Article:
On faith and future

I’ve read a lot about the difference between educators who identify either as “a writer who teaches” or “a teacher who writes.” I have wavered on that line for so long, not really wanting to choose, because to me they are complementary skills, like fiction and nonfiction. The challenge for me has always been time and space. How do I value my time as writer? As a teacher? What is the best way to develop as both?

I found much comfort in Don Murray’s words. Two weeks into the Invitational Summer Institute at the San Jose Area Writing Project, Ryan and I drove up to the Eastern Sierra to camp out for his birthday. I was a ball of worry. I did not know how to adapt my ideas for my presentation. I had committed to teach at a summer camp for children but was in desperate need for a mental vacation. I was still waiting to hear back about a potential full-time writing gig, one I that both excited and worried me, because I knew that by accepting this job, I would not have the time or space to teach. I could tell Ryan was tired of hearing me worry, so I opened up Don Murray’s book and searched for a passage to read aloud. As luck would have it, I opened to this paragraph, entitled “Faith”:

“Hardest of all for me. Faith that I can write, that I have something to say, that I can find out what it is, that I can make it clear to me, to a reader, that I can write so that the reader is not aware of the writer, but the meaning.

Faith enough not to read what is written until the entire draft is done and then not to compare it to what it might have been or what others have done, but to listen to the writing, to see in it its own meaning, its own form, to hear its own voice. Faith enough to stand out there all alone and invite the lightning.”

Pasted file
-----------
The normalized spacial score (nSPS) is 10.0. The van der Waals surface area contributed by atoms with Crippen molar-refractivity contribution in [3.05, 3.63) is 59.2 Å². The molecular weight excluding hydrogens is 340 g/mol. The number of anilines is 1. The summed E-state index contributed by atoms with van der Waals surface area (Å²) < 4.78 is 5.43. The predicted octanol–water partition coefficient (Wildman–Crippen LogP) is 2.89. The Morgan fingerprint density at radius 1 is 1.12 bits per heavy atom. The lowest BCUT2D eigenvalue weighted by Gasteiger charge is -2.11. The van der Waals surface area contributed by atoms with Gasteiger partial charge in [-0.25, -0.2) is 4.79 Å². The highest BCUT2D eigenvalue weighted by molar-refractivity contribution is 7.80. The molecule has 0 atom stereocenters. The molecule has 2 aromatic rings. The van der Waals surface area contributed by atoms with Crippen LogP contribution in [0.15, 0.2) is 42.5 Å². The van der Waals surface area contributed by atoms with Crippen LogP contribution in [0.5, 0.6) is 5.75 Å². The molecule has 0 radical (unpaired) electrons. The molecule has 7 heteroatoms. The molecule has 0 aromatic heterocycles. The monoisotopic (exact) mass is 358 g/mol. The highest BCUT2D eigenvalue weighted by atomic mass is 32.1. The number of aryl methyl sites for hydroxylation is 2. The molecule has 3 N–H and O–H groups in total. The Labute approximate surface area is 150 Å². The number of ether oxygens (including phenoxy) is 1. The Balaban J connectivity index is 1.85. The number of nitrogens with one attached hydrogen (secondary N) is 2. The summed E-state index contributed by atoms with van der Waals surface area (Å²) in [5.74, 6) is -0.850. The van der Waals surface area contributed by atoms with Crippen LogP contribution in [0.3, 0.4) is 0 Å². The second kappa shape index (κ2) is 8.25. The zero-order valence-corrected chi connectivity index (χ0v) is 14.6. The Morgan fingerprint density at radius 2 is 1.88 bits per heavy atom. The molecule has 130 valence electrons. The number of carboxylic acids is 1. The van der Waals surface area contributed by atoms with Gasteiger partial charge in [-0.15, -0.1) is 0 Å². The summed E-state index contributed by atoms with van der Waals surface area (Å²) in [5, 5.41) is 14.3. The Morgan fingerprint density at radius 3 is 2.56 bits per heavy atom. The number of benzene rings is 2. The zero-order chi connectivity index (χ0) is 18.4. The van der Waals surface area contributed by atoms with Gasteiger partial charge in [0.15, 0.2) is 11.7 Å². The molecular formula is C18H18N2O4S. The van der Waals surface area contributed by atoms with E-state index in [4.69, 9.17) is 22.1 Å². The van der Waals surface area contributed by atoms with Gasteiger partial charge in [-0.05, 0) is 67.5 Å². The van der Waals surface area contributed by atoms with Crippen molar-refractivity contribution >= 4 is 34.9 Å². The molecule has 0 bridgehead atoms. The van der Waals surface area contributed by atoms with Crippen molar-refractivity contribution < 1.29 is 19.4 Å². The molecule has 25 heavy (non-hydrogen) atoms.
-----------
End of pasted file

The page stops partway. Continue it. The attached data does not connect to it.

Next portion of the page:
-- Murray 84-85

I’m not a strong believer in epiphanies - more often than not, they are moments that confirm a secret fear or desire, one that lay hidden within us all along. I suppose epiphanies are less the moments themselves and more the strike that starts the lightning. We were driving through Los Banos and I found myself clutching this book, learning, once again, that no matter what I decide to do, I get to be the one that decides. I have a book I want to finish, so I’ll work on it bit by bit until I can share it with my readers, and then I’ll work on it rewrite it and revise it and rework it until it something I can feel proud sharing. I have exercise and health goals, so I’ll do my best to make time for running and eating well. I value my friends and family, so I’ll try to find time for both. I want to learn so much - how to teach, how to design websites, how to draw, how to speak other languages, eventually, how to parent - and so I’ll simply have to trust that these are things that I’ll learn, in time.

And perhaps the greatest irony here is that I felt so validated when reading Murray’s reflection on his own wavering faith. These are things we all feel - Anne Lamott certainly has, Hemingway likely did (they say he wrote the ending of one of his novels something like 38 times?), teachers seem to. But what I’ve learned about teachers this summer, at least the ones I’ve met, is that the commitment to their students is stronger than any fleeting insecurity. Perhaps it is comparable to the commitment writers feel to the page, but I don’t know if it is. A page doesn’t talk back to you or endure standardized exams. Perhaps this could explain how my greatest fear as a teacher was facing a room full of empty, expressionless faces. How could you know what you were doing had an impact?

You don’t - just the way I don’t know where my writing will take me, if anywhere, but it’s the pleasure in the process that keeps the words coming.